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Ian McEwan, Machines Like Me: A Novel (New York: Doubleday, 2019), 333pp.Ian McEwan, Machines Like Me: A Novel (New York: Doubleday, 2019), 333pp.

When the narrator of this novel inherits some family money, he stays true to character and blows it all on yet another crazy scheme — he buys an "artificial human" named Adam for about $100,000. Adam comes with a 410-page online manual, and Charlie and his girl friend Miranda must program his personality. There are about a dozen Adams in the world, complimented by a dozen Eves. Welcome to Ian McEwan's exploration of artificial intelligence and machine learning, complicated by several extended sub-plots.

Adam is either "the triumph of humanism — or its angel of death." Is Adam a "he" or an "it?" Sure, he can amass vast sums of knowledge, and respond to algorithms far beyond mere human capacity, but does he have sentience, and all the characteristics that we associate with consciousnesses (whatever that is) — desire, jealousy, loyalty, aging, morality, motivation, and more murky things like subjective feelings, "the purposeless beauty of art," or the joy of a child at play.  "His mind fascinated me," says Charlie, "if a mind is what he had." Suffice it to say that Charlie and Miranda discover that an artificial human is "far more complicated than I had imagined."

McEwan's novel is partly a social commentary on technology, but even more so a philosophical inquiry about what it means to be human. He defines the discussion in the very first paragraph of the book: "It was religious learning granted hope, it was the holy grail of science. Our ambitions ran high and low — for a creation myth made real, for a monstrous act of self-love. As soon as it was feasible, we had no choice but to follow our desires and hang the consequences. In loftiest terms, we aimed to escape our mortality, confront or even replace the Godhead with a perfect self. More practically, we intended to devise an improved, more modern version of ourselves and exult in the joy of invention, the thrill of mastery. In the autumn of the twentieth century, it came about at last, the first step towards the fulfillment of an ancient dream, the beginning of the long lesson we would teach ourselves that however complicated we were, however faulty and difficult to describe in even our simplest actions and modes of being, we could be imitated and bettered. And I was there as a young man, an early and eager adopter in that chilly dawn."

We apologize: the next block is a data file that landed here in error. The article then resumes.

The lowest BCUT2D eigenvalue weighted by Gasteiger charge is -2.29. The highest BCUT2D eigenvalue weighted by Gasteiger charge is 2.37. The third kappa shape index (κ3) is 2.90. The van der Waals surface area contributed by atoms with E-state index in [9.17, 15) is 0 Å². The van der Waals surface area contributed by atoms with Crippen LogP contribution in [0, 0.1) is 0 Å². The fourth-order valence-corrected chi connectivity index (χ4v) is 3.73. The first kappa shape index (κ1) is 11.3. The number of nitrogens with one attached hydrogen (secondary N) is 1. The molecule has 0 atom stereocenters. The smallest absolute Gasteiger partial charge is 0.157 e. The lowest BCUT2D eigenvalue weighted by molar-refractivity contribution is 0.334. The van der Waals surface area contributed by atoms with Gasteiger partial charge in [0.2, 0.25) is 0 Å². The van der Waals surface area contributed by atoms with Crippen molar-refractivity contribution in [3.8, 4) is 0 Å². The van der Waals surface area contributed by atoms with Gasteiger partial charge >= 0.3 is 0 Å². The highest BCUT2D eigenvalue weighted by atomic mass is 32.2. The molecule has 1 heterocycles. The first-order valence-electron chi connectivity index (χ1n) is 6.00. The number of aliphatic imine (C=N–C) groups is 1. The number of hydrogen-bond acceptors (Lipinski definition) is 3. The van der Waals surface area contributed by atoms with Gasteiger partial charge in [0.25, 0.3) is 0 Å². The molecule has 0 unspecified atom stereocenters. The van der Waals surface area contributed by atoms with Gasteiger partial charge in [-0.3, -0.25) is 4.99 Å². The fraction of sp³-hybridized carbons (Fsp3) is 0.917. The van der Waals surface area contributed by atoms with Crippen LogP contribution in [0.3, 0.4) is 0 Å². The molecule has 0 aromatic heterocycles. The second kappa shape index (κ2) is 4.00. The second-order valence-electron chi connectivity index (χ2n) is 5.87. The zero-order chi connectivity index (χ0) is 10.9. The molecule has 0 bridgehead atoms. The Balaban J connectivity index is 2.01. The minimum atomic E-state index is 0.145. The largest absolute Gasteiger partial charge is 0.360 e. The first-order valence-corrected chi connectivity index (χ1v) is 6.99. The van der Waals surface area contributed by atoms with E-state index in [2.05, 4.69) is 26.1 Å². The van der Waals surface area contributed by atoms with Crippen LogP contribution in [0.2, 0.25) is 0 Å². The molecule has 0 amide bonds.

Dan Clendenin:

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